Restrictions on social contact stemmed disease spread, but weighing up the ultimate costs and benefits of lockdown measures is a challenge.

By Dyani Lewis

In March 2021, a doctor in Brazil named Ricardo Savaris published a now-discredited research paper that went viral on social media1.

It had been a year since the first wave of the COVID-19 pandemic forced governments to apply the desperate measures collectively known as lockdowns — cancelling sporting and cultural events, closing retail outlets, restaurants, schools and universities, and ordering people to stay at home. At the time, countries were once again dialling lockdown policies up or down, as the Alpha variant of the coronavirus SARS-CoV-2 surged in different places.

Lockdown measures did what they were supposed to. When they were enforced rigorously enough to reduce people’s social contacts sharply, they shrank COVID-19 outbreaks; several studies had demonstrated this.

But Savaris, an obstetrician and gynaecologist at the Federal University of Rio Grande do Sul in Porto Alegre, tried a fresh analysis together with three colleagues (who worked in statistics, computer science and informatics). They compared 87 locations around the world, in pairs, to see whether a lower rate of COVID-19 deaths correlated with greater time spent at home, assessed using anonymized cellphone data released by Google. In most cases, their paper in Scientific Reports concluded, it didn’t.

The paper was highlighted by prominent lockdown sceptics and some news sites and swiftly gained notoriety. “The findings were quite remarkable, on the face of it,” says Gideon Meyerowitz-Katz, an epidemiologist at the University of Wollongong, Australia. As he and others would show, the results were wrong, because of errors in the paper’s choice of statistical methods.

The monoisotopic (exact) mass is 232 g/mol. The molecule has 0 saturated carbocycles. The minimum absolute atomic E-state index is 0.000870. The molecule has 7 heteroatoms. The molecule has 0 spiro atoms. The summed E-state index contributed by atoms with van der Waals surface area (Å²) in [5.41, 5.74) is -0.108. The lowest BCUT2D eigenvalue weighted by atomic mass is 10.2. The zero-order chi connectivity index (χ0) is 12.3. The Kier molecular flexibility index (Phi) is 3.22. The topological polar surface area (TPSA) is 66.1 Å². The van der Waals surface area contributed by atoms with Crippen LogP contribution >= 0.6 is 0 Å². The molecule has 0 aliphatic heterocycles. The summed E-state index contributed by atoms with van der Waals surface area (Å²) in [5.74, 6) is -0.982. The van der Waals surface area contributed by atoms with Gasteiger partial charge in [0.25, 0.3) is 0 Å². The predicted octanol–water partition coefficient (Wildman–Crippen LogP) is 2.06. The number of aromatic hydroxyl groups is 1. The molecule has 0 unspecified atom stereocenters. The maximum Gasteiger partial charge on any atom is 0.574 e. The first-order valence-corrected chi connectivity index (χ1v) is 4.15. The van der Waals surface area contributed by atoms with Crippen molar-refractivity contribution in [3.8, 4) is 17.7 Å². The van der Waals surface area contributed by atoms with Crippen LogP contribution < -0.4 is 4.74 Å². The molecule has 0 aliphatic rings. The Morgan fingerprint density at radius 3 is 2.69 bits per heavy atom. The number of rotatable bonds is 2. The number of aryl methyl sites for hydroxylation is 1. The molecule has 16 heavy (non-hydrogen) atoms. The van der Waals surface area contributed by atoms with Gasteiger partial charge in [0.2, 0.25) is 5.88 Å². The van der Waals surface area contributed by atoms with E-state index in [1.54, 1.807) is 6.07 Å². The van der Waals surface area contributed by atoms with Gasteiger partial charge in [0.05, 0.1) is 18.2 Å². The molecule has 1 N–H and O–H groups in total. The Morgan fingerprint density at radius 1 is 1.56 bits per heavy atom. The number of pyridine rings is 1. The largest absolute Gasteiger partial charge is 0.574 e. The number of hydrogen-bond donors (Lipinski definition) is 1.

Within a week, Scientific Reports added an ‘editor’s note’ to the paper, alerting readers to criticisms. Nine months later, the journal published two letters2,3 that laid out the paper’s errors. A week after that, it retracted the work, although neither Savaris nor his co-authors agreed with the retraction. (Scientific Reports is published by Springer Nature; Nature’s reporting is editorially independent of its publisher.)

The retracted paper is not the only one to contend that lockdowns failed to save lives. But these analyses are out of step with the majority of studies. Most scientists agree that lockdowns did curb COVID-19 deaths and that governments had little option but to restrict people’s social contacts in early 2020, to stem SARS-CoV-2’s spread and avert the collapse of health-care systems. “We needed to buy ourselves some time,” says Lauren Meyers, a biological data scientist at the University of Texas at Austin.

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